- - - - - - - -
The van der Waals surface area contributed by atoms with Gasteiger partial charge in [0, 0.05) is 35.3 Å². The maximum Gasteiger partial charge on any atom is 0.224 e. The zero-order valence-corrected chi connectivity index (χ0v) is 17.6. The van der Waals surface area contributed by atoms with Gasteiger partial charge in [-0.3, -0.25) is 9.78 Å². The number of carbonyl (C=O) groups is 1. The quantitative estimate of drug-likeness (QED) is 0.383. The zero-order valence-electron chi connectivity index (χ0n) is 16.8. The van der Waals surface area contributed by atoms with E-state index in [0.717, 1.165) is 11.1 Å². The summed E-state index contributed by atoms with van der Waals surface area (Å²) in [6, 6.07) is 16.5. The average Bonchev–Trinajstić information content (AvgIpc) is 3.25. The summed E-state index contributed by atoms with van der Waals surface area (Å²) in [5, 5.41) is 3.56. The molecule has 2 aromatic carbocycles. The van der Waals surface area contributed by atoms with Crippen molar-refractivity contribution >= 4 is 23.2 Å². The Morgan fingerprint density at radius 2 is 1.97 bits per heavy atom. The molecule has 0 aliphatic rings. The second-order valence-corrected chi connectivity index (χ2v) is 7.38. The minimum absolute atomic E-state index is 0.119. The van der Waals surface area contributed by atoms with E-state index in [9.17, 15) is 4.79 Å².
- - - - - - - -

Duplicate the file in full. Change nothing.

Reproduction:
The van der Waals surface area contributed by atoms with Gasteiger partial charge in [0, 0.05) is 35.3 Å². The maximum Gasteiger partial charge on any atom is 0.224 e. The zero-order valence-corrected chi connectivity index (χ0v) is 17.6. The van der Waals surface area contributed by atoms with Gasteiger partial charge in [-0.3, -0.25) is 9.78 Å². The number of carbonyl (C=O) groups is 1. The quantitative estimate of drug-likeness (QED) is 0.383. The zero-order valence-electron chi connectivity index (χ0n) is 16.8. The van der Waals surface area contributed by atoms with E-state index in [0.717, 1.165) is 11.1 Å². The summed E-state index contributed by atoms with van der Waals surface area (Å²) in [6, 6.07) is 16.5. The average Bonchev–Trinajstić information content (AvgIpc) is 3.25. The summed E-state index contributed by atoms with van der Waals surface area (Å²) in [5, 5.41) is 3.56. The molecule has 2 aromatic carbocycles. The van der Waals surface area contributed by atoms with Crippen molar-refractivity contribution >= 4 is 23.2 Å². The Morgan fingerprint density at radius 2 is 1.97 bits per heavy atom. The molecule has 0 aliphatic rings. The second-order valence-corrected chi connectivity index (χ2v) is 7.38. The minimum absolute atomic E-state index is 0.119. The van der Waals surface area contributed by atoms with E-state index in [9.17, 15) is 4.79 Å².